Canada’s biggest newsroom union and biggest publishers have united this week to demand the Canadian government follow France and Australia’s lead in demanding Google and Facebook pay for news.

“Canada’s news organizations are in mortal peril, and it’s time for the federal government to take on the two marauding tech giants who are largely to blame,” wrote Jerry Dias, Unifor union president, in an op-ed piece scheduled for publication nationwide in Canada Tuesday.  “Between them, they have scooped up the vast majority of the revenue in Canada’s $6 billion-plus online advertising market — advertising that has been the chief source of revenue for Canadian media organizations, ” Dias wrote. Unifor is a merger of the Communications, Energy and Paperworkers Union and the Canadian Auto Workers Union.

Dias’ letter follows a weekend campaign in which daily newspaper publishers across Canada published full-page ads bearing a similar letter from news publishers.

“In April 2020 alone, Australia and France both announced plans to make sure Google and Facebook pay their fair share, instead of exploiting tax loopholes while making billions of dollars off the back of original content producers,” the publishers’ letter reads. “We, the undersigned publishers representing the vast majority of Canadian newspapers, call on Ottawa to follow the example of France and Australia.”

France and Australia filed antitrust and copyright actions against Google and Facebook in April, demanding the tech giants pay publishers for re-use of articles and photos. Australia set a July deadline to institute a new system of payments.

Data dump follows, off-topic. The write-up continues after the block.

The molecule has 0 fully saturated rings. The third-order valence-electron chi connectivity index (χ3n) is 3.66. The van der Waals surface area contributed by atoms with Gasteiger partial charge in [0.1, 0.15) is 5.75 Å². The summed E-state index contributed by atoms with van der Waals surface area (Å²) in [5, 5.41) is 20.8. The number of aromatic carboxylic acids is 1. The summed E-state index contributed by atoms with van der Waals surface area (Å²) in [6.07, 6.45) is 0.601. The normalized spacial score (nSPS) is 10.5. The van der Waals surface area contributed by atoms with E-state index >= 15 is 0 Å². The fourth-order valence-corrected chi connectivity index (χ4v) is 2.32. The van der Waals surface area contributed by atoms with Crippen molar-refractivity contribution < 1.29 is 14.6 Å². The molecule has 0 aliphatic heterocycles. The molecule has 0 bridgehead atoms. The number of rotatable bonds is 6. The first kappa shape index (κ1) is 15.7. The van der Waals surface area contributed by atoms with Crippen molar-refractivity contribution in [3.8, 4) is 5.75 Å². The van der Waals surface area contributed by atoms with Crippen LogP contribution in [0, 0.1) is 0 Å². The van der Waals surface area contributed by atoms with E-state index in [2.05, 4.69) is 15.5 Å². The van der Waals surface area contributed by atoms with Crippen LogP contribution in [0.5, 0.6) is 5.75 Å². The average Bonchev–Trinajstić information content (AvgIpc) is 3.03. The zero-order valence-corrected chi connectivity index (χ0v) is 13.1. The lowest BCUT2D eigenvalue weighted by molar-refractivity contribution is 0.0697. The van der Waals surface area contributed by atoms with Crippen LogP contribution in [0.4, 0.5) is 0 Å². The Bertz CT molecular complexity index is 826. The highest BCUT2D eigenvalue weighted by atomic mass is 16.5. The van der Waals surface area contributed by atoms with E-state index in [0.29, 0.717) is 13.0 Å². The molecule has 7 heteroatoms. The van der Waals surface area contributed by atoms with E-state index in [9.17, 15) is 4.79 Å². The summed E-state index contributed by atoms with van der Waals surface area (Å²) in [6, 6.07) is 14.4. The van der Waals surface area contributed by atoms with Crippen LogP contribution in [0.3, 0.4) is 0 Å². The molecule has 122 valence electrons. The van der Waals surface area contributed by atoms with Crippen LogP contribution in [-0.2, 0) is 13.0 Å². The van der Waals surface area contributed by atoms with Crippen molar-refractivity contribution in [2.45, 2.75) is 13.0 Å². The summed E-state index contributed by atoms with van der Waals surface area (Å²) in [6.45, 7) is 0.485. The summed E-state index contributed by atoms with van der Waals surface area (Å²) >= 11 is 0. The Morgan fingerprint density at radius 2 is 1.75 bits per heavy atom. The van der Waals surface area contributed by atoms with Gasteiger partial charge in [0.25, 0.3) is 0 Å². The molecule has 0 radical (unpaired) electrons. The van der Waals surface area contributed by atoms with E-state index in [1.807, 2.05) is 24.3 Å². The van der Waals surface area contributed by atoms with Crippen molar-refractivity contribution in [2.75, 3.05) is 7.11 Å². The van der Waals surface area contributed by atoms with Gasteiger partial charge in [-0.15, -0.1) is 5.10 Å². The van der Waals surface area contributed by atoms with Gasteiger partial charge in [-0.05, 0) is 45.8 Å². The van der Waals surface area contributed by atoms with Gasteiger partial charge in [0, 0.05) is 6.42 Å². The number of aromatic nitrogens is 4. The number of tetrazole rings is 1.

The Canadian publishers’ letter, drafted by Toronto Globe and Mail publisher Phillip Crawley, is co-signed by his counterparts at the The Toronto Star, Le Journal de Montreal, Le Devoir,  La Presse, PostMedia, Brunswick News Inc, Glacier Media Group, the Winnipeg Free Press and Black Press Media. The latter also owns Sound Publishing, owner of 43 newspapers in Washington state. Crawley said that level of unanimity among French and English publishers in Canada is unprecedented in his 20-year career in Toronto.


Meanwhile, Google responded on Sunday to Australia’s regulators, saying the officials fundamentally misunderstand the business.

Google is like a giant poster in a news dealer’s kiosk, wrote Mel Silva, managing director of Google Australia, in a blog post. She said Google sends millions of potential new customers to publishers and does not profit by serving up links to Google Search customers looking for information.

“Excuse me for not thanking them,” said David Chavern, president of The News Media Alliance, one of two major trade groups representing U.S. newspaper publishers. “They get lots of value from people’s engagement with news.” Chavern said the push to get Canada following France and Australia’s lead is evidence of momentum in the news’ industry’s long-standing fight with the tech giants.

“This train isn’t gonna stop,” Chavern said Monday afternoon. “What we don’t know is if the platforms will get ahead of it and table a reasonable offer.”

Crawley, in Canada, was similarly unimpressed with Google’s response to Australia’s regulators. “That’s a nice little metaphor, but I’m afraid the numbers tell a different story,” Crawley said.

John Hinds, president of News Media Canada, said the open letter from the big publishers is now rolling out to smaller papers across the country.


Despite that, “We’ve not had a good couple of days,” said Hinds, whose trade group represents 700 Canadian publications.

Case in point: Prime Minister Justin Trudeau, appearing on a Sunday talk show (“Tout le monde en parle” on ICI) was asked about the publishers’ open letter. He said he is still committed to “balance” between publishers and the tech platforms, but that saving Canada’s daily newspapers is not a high priority during the pandemic.

Also, on Monday, Hinds said a cabinet minister said the other obstacle to action is that Canada does not want to antagonize the U.S., home to Google and Facebook and a major trade partner.

Correction: An earlier version of this article used the wrong pronoun for Mel Silva, managing director of Google Australia. Ms. Silva’s full first name is Melanie and she wrote the Times to say the correct pronoun is “she.”